More at the original.

First, a huge complaint about the Washington Post story. The Post noted that intelligence officials believe that North Korea has successfully miniaturized a nuclear warhead, and that the DPRK has between 30 and 60 warheads, but those warheads have been being built since the late 1990s; if North Korea only recently was able to miniaturize a warhead, then the vast majority of those 30 to 60 warheads are not small enough to be fitted onto a ballistic missile. That’s an important point.

But this is where my bovine feces detector is sounding: North Korea is one of the poorest countries on earth, with almost population-wide malnutrition. It’s primary industries are mining and metallurgy.

However, the building of nuclear warheads and long-range ballistic missiles is a very complex undertaking, requiring high precision equipment and very skilled technicians. These things are not mass produced, but individually assembled, to exacting tolerances, and I have to ask: is the DPRK capable of building more than a few of these things a year? It’s difficult to read on one hand that the people are subsisting on grass and acorns, and on the other that they have developed a large, long-range ballistic missile nuclear delivery system. Something just does not compute.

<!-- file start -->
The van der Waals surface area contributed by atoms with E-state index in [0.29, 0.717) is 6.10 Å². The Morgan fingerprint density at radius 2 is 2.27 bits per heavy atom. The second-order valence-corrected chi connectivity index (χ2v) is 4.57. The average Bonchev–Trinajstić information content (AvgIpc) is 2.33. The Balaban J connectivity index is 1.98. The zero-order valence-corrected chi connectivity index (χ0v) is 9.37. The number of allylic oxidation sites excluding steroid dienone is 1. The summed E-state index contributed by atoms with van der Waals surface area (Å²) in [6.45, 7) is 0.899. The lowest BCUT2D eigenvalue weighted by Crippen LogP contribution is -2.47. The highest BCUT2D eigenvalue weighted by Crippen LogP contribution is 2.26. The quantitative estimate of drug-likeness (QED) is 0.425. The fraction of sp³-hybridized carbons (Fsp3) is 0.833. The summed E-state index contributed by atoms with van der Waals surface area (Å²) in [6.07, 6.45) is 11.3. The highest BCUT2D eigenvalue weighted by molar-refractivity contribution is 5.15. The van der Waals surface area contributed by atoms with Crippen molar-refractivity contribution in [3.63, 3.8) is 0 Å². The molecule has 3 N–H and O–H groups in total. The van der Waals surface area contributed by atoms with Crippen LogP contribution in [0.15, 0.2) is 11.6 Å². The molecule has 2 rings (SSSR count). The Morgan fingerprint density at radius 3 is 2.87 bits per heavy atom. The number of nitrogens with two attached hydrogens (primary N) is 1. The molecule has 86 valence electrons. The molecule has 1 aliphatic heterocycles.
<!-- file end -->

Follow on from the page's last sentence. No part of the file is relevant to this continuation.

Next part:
How, I have to ask, did American intelligence determine that the DPRK had developed a nuclear weapon small enough to mount on a ballistic missile? That’s not something which could likely have been determined by satellite reconnaissance; that’s something you’d figure out from human intelligence or the interception of communications. Given that Kim Jong-un likes to threaten and show off, it isn’t difficult to imagine the DPRK deliberately transmitting phony communications, to make the West think it is more powerful than it really is.